| Female Condom
What is a Female
The female condom helps protect partners from pregnancy and sexually
transmitted infections, including HIV/AIDS. It is the only female-controlled
device offering this protection. A female condom is a thin, loose-fitting
and flexible plastic tube worn inside the vagina. A soft ring at
the closed end of the tube covers the cervix during intercourse
and holds it inside the vagina. Another ring at the open end of
the tube stays outside the vagina and partly covers the lip area.
A female condom provides a barrier between partners to prevent sharing
bodily fluids like semen, blood, or saliva. This helps ensure that
sexually transmitted infections are not passed and pregnancy does
not occur. Female condoms are 79-95% effective.
Female condoms can be inserted up to 8 hours before intercourse
and are only effective when placed prior to intercourse. At first,
female condoms can be awkward to use, but they are easy with practice.
Take your time and try inserting the condom before sexual play.
You can stand with one foot up on a chair, sit with your knees apart,
or lie down. Lubrication can help keep the condom in place and lessen
noise during intercourse. Adding spermicide before or after insertion
can reduce the risk of pregnancy.
A female condom and a male condom
should not be used at the same time.
To insert the condom, squeeze the ring at the closed end of the
tube. Use one hand to spread the outer lips, and insert the squeezed
condom into the vaginal canal. The inner ring should be pushed
just past the pubic bone and over the cervix.
After insertion, make sure the condom is not twisted. About one
inch of the open end will stay outside the body. The outer ring
of the female condom will need to be held in place during intercourse,
but may increase female stimulation. After intercourse, squeeze
and twist the outer ring to keep all fluids, including sperm,
inside the condom. Gently pull it out and throw it away.
Female condoms can be used as dental dams to prevent the spread
of sexually transmitted infections during oral sex. Cut off the
closed end of the condom and down the side. This will give you
a rectangular sheet. Place the sheet over the genitals or over
a partner's mouth. Be careful to keep any areas of contact fully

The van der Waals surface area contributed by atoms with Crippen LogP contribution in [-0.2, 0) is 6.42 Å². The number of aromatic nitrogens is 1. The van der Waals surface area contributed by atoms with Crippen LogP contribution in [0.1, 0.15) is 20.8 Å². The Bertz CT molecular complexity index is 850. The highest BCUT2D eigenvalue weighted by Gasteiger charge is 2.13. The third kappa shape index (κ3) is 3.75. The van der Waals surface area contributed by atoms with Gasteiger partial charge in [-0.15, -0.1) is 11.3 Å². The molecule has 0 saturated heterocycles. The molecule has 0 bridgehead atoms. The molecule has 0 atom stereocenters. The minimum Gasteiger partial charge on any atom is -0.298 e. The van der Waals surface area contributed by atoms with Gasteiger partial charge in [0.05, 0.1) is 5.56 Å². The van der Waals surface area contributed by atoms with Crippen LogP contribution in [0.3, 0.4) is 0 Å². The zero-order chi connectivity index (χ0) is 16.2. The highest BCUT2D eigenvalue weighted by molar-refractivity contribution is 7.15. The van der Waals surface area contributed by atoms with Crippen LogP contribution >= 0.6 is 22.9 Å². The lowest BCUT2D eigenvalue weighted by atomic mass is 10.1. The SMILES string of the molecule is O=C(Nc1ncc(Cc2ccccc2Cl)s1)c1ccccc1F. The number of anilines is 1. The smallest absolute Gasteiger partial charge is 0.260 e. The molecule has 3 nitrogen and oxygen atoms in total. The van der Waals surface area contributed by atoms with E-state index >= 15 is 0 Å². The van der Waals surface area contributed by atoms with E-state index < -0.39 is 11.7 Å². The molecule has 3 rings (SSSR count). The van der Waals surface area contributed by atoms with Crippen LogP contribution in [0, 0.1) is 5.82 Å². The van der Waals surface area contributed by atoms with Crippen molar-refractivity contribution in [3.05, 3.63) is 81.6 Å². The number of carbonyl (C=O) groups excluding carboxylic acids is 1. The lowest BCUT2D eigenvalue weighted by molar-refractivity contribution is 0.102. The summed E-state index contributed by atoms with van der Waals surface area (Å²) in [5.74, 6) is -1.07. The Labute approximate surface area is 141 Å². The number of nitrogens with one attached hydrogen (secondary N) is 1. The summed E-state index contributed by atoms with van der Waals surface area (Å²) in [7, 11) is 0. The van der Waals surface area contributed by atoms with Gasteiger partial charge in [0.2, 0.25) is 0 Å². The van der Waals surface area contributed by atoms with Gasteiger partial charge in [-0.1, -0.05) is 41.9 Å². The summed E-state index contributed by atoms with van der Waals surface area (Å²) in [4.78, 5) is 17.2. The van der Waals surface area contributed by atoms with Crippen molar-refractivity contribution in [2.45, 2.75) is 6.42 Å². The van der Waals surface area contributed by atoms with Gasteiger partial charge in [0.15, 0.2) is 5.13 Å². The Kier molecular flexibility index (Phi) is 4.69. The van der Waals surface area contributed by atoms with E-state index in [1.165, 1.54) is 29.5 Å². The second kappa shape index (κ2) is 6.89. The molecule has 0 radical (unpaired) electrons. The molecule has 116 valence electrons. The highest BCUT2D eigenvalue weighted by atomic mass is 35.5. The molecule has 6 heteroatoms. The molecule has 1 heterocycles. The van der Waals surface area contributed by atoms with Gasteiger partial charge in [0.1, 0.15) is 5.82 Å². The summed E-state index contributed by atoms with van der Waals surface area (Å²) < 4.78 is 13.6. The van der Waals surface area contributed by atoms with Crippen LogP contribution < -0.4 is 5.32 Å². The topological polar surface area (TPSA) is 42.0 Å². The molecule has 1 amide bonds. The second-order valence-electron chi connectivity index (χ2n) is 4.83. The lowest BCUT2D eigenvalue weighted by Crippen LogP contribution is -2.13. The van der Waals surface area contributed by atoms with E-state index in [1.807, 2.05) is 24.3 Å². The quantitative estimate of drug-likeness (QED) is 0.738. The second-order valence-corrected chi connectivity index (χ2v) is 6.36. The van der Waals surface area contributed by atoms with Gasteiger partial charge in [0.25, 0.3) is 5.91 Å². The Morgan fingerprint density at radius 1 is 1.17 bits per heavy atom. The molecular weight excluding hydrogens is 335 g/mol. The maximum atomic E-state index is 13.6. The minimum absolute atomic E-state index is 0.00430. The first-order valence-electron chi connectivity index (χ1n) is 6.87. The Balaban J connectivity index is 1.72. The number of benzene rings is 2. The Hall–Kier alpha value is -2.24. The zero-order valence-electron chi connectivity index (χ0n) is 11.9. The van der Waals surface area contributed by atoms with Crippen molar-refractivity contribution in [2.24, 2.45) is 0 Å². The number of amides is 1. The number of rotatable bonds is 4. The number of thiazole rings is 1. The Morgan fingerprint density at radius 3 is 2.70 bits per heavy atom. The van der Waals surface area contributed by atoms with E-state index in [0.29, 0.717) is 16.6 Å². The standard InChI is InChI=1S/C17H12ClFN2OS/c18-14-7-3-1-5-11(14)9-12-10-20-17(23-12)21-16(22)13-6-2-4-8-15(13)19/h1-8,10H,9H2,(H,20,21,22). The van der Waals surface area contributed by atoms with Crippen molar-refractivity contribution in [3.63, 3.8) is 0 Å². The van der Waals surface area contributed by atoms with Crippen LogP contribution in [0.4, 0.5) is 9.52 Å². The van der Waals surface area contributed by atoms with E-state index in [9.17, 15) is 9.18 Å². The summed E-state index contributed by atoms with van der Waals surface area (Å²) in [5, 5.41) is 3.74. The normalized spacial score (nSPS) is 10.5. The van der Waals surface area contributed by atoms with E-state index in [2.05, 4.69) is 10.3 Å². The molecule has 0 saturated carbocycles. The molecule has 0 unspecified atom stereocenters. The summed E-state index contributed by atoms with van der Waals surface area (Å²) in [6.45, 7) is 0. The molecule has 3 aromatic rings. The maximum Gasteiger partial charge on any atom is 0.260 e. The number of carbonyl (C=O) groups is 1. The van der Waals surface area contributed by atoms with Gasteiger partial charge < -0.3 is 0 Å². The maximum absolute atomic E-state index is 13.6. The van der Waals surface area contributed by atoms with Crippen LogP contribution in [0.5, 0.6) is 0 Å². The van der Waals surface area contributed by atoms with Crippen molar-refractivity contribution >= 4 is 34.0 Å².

covered by the condom during oral sex. After oral sex, throw away
There are no physical side effects associated with the use of female
condoms. However, there is a chance that a female condom could break
or slip during sex. If this occurs, women may consider taking Emergency
Contraception or the "Morning After" Pill.
In the US, Reality brand condoms are sold over-the-counter
and are available in most drugstores. If you cannot find them locally,
you can buy them on the internet.
The United Nation's HIV/AIDS prevention program recognizes the
importance and effectiveness of the female condom and is working
to make it available globally.
- Prevents the spread of sexually transmitted infections, including
HIV and AIDS.
- Protects the vagina and vulva.
- Does not reduce a male partner's stimulation.
- Available without a prescription.
- No hormonal side effects.
- Can be used by people with latex sensitivities.
- Prelubricated and can be used with oil and water-based lubricants.
- Can be inserted before sex play begins.
- Insertion can be part of sex play.
- Erection not necessary to keep condom in place.
- Does not affect future fertility.
- Noticeable during sex.
- Sometimes difficult to insert or use.
- Does not contain spermicide.
- Can break or leak.
- About three times more expensive than male condoms.
The cervix is the opening to the uterus where menstrual blood,
babies, and sperm pass. It is also the opening through which abortions
are performed. Barrier methods of birth control, including the female
condom, diaphragm, and cervical cap, work by covering the cervix
and preventing sperm from entering the uterus. Hormonal methods
of birth control, including oral contraceptives, Norplant, Depo
Provera, and Lunelle, affect the mucus around the cervix and make
the opening more resistant to sperm.
Basic Info about
about Female Condom
FAQ on Condom